11. Always Wants to Control

People who always want to control situations and dictate terms often display a significant trait of self-centeredness. They may have a deep-seated need to be in charge and may show intolerance towards others’ leadership or input. This controlling behavior can create tension and conflicts in both personal and professional relationships.

For example, imagine being in a team project at work where everyone has their own responsibilities. But there’s one team member who consistently tries to control the entire process, dismissing others’ ideas and insisting on doing things their way.

They’re unwilling to delegate tasks or trust others’ abilities, making the team feel undervalued and leading to a stressful working environment. This kind of behavior signifies a desire for control that exceeds normal team leadership.

Tip: Learn to let go and let others take control sometimes. It shows respect and trust.

12. Excessive Competitiveness

Individuals who display excessive competitiveness often have a relentless desire to outperform others in virtually every scenario. This trait, commonly found among self-centered people, involves an intense need to win or to be seen as the best, irrespective of the context. While healthy competition can be motivating, excessive competitiveness can create a hostile environment and strain relationships.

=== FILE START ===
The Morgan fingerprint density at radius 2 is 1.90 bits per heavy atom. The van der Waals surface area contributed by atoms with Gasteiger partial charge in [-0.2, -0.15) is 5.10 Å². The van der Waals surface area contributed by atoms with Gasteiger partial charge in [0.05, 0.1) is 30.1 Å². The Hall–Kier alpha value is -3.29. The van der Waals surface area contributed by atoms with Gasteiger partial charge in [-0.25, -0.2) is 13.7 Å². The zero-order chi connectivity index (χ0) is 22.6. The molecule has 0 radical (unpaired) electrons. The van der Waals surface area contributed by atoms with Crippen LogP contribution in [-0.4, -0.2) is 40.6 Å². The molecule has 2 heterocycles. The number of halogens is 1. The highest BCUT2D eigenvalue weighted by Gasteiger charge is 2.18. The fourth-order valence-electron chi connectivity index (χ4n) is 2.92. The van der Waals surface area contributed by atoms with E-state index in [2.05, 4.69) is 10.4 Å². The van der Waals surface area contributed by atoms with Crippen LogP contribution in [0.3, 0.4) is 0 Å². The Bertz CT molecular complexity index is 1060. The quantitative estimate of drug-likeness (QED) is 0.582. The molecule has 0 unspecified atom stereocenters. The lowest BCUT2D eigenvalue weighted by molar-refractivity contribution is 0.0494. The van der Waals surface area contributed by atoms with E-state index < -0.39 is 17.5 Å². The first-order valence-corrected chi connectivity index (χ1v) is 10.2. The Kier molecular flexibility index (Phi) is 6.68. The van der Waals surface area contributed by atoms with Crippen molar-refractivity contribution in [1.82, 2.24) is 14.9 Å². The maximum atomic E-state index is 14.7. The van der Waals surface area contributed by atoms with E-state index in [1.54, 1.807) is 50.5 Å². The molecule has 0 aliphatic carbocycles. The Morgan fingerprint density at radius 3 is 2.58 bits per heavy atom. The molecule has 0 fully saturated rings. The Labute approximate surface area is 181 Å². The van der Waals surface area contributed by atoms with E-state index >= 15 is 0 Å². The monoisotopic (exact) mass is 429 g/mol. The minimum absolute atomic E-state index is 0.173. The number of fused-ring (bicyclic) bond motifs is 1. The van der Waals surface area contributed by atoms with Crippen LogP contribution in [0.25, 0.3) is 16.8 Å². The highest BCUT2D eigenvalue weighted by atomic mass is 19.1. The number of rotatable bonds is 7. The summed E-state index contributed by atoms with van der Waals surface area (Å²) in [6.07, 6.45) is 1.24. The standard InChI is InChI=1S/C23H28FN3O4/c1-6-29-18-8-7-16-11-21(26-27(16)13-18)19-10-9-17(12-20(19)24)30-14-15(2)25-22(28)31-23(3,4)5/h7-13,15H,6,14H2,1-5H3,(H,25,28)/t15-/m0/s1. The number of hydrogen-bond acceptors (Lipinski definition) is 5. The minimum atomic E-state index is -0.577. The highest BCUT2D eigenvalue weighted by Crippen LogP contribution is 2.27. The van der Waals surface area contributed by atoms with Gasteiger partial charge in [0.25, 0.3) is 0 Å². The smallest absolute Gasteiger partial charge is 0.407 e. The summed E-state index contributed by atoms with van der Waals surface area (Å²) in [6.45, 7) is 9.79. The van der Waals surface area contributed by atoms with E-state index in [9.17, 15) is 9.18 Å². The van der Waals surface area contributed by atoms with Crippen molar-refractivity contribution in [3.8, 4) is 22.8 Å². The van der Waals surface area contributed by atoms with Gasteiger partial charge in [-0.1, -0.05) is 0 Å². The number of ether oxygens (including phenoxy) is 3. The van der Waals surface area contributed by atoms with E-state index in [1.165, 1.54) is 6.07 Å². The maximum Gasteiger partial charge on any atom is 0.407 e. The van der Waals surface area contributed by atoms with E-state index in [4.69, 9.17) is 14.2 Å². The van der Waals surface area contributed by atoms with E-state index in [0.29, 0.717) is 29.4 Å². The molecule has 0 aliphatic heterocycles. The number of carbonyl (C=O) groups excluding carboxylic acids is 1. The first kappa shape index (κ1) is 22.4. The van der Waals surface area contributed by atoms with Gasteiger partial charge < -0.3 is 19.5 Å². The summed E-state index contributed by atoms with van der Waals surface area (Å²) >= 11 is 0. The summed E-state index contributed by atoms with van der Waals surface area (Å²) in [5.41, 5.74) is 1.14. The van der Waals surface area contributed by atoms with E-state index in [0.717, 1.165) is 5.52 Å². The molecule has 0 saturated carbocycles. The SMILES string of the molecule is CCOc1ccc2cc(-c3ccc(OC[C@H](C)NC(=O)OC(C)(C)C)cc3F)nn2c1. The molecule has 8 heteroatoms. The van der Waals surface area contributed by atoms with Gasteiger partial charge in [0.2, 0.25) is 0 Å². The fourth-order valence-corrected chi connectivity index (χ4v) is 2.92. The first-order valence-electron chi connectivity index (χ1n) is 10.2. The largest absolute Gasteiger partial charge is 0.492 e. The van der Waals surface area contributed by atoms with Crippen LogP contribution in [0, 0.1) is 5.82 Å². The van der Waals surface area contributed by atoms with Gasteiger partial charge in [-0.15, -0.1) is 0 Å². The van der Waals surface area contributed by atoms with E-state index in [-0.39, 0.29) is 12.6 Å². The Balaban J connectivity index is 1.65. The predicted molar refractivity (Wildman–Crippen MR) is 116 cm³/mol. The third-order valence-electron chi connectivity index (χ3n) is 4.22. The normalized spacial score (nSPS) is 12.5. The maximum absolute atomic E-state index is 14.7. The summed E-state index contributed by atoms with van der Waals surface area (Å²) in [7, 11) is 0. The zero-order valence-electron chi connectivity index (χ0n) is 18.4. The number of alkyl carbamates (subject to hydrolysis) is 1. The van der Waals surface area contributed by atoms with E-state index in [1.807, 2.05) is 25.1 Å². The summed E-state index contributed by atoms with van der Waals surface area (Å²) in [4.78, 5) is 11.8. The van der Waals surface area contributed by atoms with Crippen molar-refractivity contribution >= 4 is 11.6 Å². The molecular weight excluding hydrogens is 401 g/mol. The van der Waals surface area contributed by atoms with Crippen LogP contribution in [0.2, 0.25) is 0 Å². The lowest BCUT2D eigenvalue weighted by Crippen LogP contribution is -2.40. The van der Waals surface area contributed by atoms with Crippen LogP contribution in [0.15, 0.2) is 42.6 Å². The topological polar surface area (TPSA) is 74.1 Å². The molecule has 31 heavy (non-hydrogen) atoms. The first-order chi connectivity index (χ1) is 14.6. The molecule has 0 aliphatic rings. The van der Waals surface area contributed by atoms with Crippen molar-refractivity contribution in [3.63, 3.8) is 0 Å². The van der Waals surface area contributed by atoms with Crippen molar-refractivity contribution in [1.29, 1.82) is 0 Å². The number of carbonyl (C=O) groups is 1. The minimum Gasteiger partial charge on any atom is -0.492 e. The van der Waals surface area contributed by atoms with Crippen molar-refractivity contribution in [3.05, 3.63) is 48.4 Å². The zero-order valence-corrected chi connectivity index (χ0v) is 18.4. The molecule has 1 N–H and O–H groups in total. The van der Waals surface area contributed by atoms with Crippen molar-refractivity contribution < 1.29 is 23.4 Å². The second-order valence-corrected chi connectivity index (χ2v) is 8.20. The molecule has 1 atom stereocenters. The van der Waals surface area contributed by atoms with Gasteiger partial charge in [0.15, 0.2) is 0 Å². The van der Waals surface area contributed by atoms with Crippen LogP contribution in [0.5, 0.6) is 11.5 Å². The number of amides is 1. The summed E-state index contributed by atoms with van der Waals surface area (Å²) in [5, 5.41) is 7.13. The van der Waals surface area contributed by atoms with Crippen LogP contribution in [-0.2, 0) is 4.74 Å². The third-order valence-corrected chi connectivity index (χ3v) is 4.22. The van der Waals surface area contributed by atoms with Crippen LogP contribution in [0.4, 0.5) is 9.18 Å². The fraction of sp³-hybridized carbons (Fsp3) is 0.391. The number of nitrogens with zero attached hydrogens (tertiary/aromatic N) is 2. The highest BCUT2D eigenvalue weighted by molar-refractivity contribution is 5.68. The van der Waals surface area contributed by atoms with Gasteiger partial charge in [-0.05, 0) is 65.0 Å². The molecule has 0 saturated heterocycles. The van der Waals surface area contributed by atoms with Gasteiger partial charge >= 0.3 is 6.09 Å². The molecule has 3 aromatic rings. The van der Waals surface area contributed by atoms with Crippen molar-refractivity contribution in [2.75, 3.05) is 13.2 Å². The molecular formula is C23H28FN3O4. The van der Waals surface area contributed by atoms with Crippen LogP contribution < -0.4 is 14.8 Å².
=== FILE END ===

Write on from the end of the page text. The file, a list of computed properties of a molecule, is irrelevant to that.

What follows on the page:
For instance, imagine you’re playing a friendly game of cards with friends. While everyone else is enjoying the game and the company, one person is fiercely competitive, taking the game extremely seriously and getting upset when they don’t win.

They may even gloat excessively when they do win, making the experience less enjoyable for others. This level of competitiveness, even in a casual, fun setting, can signal a self-centered disposition.

Tip: Healthy competition can be good, but it's also important to celebrate others' successes and not always see others as rivals.

Competition has been shown to be useful up to a certain point and no further, but cooperation, which is the thing we must strive for today, begins where competition leaves off.

– Franklin D. Roosevelt